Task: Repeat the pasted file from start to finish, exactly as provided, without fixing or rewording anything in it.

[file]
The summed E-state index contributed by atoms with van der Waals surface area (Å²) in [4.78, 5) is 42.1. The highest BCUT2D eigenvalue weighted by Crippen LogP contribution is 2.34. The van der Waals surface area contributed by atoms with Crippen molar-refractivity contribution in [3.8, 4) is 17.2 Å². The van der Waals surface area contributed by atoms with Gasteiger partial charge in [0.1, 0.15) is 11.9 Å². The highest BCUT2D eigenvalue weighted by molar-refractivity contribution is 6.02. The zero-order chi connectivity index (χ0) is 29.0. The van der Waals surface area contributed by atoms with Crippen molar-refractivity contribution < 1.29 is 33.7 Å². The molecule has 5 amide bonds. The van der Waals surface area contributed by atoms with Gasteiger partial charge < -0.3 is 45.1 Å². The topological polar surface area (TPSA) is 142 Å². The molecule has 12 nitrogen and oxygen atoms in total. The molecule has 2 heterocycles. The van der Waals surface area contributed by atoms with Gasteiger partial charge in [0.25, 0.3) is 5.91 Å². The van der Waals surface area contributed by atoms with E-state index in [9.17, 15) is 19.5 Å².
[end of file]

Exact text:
The summed E-state index contributed by atoms with van der Waals surface area (Å²) in [4.78, 5) is 42.1. The highest BCUT2D eigenvalue weighted by Crippen LogP contribution is 2.34. The van der Waals surface area contributed by atoms with Crippen molar-refractivity contribution in [3.8, 4) is 17.2 Å². The van der Waals surface area contributed by atoms with Gasteiger partial charge in [0.1, 0.15) is 11.9 Å². The highest BCUT2D eigenvalue weighted by molar-refractivity contribution is 6.02. The zero-order chi connectivity index (χ0) is 29.0. The van der Waals surface area contributed by atoms with Crippen molar-refractivity contribution < 1.29 is 33.7 Å². The molecule has 5 amide bonds. The van der Waals surface area contributed by atoms with Gasteiger partial charge < -0.3 is 45.1 Å². The topological polar surface area (TPSA) is 142 Å². The molecule has 12 nitrogen and oxygen atoms in total. The molecule has 2 heterocycles. The van der Waals surface area contributed by atoms with Gasteiger partial charge in [0.25, 0.3) is 5.91 Å². The van der Waals surface area contributed by atoms with E-state index in [9.17, 15) is 19.5 Å².